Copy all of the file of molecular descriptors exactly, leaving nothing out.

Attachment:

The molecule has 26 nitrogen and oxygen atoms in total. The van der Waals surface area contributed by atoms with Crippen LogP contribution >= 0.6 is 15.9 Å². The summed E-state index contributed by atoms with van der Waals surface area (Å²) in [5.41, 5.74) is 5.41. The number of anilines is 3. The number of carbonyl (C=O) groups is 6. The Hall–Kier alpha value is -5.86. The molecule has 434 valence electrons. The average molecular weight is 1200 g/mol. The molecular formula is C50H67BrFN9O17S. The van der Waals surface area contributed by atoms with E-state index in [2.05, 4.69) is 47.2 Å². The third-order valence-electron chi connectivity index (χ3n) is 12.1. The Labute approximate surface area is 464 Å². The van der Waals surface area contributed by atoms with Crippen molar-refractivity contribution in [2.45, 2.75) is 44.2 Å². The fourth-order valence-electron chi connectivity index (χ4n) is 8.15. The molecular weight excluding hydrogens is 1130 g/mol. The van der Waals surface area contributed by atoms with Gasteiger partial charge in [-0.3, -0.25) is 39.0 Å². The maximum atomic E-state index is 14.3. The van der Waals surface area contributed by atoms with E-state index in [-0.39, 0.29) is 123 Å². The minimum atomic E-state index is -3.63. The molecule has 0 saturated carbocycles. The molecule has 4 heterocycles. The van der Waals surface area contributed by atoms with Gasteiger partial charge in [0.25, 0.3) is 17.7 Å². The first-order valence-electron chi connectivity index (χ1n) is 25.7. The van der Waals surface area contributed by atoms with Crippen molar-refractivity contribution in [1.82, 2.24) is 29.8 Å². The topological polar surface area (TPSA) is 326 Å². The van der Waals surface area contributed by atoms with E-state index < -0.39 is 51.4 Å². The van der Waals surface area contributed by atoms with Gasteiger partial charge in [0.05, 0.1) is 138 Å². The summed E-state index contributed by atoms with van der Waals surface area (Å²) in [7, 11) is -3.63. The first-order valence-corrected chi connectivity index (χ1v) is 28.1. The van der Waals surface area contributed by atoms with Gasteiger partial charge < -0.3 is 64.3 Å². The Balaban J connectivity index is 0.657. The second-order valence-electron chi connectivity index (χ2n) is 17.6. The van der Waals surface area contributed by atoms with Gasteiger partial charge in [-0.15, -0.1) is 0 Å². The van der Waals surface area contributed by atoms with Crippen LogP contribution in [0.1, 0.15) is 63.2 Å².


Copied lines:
The molecule has 26 nitrogen and oxygen atoms in total. The van der Waals surface area contributed by atoms with Crippen LogP contribution >= 0.6 is 15.9 Å². The summed E-state index contributed by atoms with van der Waals surface area (Å²) in [5.41, 5.74) is 5.41. The number of anilines is 3. The number of carbonyl (C=O) groups is 6. The Hall–Kier alpha value is -5.86. The molecule has 434 valence electrons. The average molecular weight is 1200 g/mol. The molecular formula is C50H67BrFN9O17S. The van der Waals surface area contributed by atoms with E-state index in [2.05, 4.69) is 47.2 Å². The third-order valence-electron chi connectivity index (χ3n) is 12.1. The Labute approximate surface area is 464 Å². The van der Waals surface area contributed by atoms with Crippen molar-refractivity contribution in [2.45, 2.75) is 44.2 Å². The fourth-order valence-electron chi connectivity index (χ4n) is 8.15. The molecular weight excluding hydrogens is 1130 g/mol. The van der Waals surface area contributed by atoms with Gasteiger partial charge in [-0.3, -0.25) is 39.0 Å². The maximum atomic E-state index is 14.3. The van der Waals surface area contributed by atoms with E-state index in [-0.39, 0.29) is 123 Å². The minimum atomic E-state index is -3.63. The molecule has 0 saturated carbocycles. The molecule has 4 heterocycles. The van der Waals surface area contributed by atoms with Gasteiger partial charge in [0.25, 0.3) is 17.7 Å². The first-order valence-electron chi connectivity index (χ1n) is 25.7. The van der Waals surface area contributed by atoms with Crippen molar-refractivity contribution in [1.82, 2.24) is 29.8 Å². The topological polar surface area (TPSA) is 326 Å². The van der Waals surface area contributed by atoms with E-state index < -0.39 is 51.4 Å². The van der Waals surface area contributed by atoms with Gasteiger partial charge in [0.05, 0.1) is 138 Å². The summed E-state index contributed by atoms with van der Waals surface area (Å²) in [7, 11) is -3.63. The first-order valence-corrected chi connectivity index (χ1v) is 28.1. The van der Waals surface area contributed by atoms with Gasteiger partial charge < -0.3 is 64.3 Å². The Balaban J connectivity index is 0.657. The second-order valence-electron chi connectivity index (χ2n) is 17.6. The van der Waals surface area contributed by atoms with Gasteiger partial charge in [-0.15, -0.1) is 0 Å². The van der Waals surface area contributed by atoms with Crippen LogP contribution in [0.1, 0.15) is 63.2 Å².